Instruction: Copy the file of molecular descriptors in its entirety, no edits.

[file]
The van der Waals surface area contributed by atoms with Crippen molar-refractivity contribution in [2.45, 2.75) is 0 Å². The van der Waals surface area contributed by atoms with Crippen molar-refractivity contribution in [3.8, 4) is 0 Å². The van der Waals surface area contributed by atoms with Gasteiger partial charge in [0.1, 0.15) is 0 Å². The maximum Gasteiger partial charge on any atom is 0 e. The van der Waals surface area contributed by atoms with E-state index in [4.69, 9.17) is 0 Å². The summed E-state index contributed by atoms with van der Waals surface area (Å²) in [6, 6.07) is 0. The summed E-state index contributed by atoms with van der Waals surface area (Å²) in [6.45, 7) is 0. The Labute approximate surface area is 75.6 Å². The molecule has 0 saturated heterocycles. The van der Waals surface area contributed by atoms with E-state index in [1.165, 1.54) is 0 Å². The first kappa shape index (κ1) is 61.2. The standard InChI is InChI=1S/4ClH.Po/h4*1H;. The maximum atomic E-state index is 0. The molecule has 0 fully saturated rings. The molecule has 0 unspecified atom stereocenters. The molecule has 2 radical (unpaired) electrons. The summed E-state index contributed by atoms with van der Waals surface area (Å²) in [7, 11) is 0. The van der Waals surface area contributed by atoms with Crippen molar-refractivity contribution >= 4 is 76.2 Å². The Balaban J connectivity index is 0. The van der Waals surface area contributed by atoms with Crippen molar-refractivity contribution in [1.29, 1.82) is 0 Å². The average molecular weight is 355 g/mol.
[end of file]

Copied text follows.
The van der Waals surface area contributed by atoms with Crippen molar-refractivity contribution in [2.45, 2.75) is 0 Å². The van der Waals surface area contributed by atoms with Crippen molar-refractivity contribution in [3.8, 4) is 0 Å². The van der Waals surface area contributed by atoms with Gasteiger partial charge in [0.1, 0.15) is 0 Å². The maximum Gasteiger partial charge on any atom is 0 e. The van der Waals surface area contributed by atoms with E-state index in [4.69, 9.17) is 0 Å². The summed E-state index contributed by atoms with van der Waals surface area (Å²) in [6, 6.07) is 0. The summed E-state index contributed by atoms with van der Waals surface area (Å²) in [6.45, 7) is 0. The Labute approximate surface area is 75.6 Å². The molecule has 0 saturated heterocycles. The van der Waals surface area contributed by atoms with E-state index in [1.165, 1.54) is 0 Å². The first kappa shape index (κ1) is 61.2. The standard InChI is InChI=1S/4ClH.Po/h4*1H;. The maximum atomic E-state index is 0. The molecule has 0 fully saturated rings. The molecule has 0 unspecified atom stereocenters. The molecule has 2 radical (unpaired) electrons. The summed E-state index contributed by atoms with van der Waals surface area (Å²) in [7, 11) is 0. The van der Waals surface area contributed by atoms with Crippen molar-refractivity contribution >= 4 is 76.2 Å². The Balaban J connectivity index is 0. The van der Waals surface area contributed by atoms with Crippen molar-refractivity contribution in [1.29, 1.82) is 0 Å². The average molecular weight is 355 g/mol.